A Hysterosalpingography (HSG) procedure forms part of a regular battery of fertility checks. During this procedure the doctor can spot anything obstructing the entrance to the Fallopian tubes. If this is the case then the radio-opaque material used with the HSG that is injected into the area cannot penetrate the Fallopian tube.
As a consequence, sperm cannot fuse with ovocytes and so pregnancy cannot occur. A blockage in the tube may be linked to debris material or concretions which block the tube. The blockage can be either: an adhesion of the mucous membrane of the uterus just in front of the tube opening or a chronic inflammatory response in the ‘horn’ of the uterus which closes down the tube (this is most often a result of a former infection).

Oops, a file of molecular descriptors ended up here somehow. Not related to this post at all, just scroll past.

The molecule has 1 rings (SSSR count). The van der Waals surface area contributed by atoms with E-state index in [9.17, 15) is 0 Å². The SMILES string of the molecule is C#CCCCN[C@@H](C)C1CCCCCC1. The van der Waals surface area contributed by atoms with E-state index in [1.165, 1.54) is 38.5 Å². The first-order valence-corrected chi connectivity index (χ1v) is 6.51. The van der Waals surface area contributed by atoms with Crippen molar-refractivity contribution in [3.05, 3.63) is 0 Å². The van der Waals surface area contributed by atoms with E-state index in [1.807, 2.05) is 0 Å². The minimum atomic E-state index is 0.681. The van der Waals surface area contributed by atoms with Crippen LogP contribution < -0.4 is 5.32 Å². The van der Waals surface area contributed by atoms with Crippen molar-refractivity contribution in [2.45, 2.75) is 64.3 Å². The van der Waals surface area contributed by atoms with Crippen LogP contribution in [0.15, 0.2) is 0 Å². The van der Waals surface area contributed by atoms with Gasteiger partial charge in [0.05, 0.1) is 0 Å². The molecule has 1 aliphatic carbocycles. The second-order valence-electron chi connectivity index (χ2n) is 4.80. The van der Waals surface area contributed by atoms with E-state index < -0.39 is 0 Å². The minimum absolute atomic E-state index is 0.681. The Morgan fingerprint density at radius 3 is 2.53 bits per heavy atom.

Using a hysteroscope the doctor can insert a fine catheter (Catheter Tubal Access® CCD) to unblock the tube and reestablish the canal. Thanks to the hysteroscopy, the doctor can gain access to the tube and check that there are not other obstacles further along the canal. The patient may even be able to fall pregnant if the causes of the initial obstacle do not persist.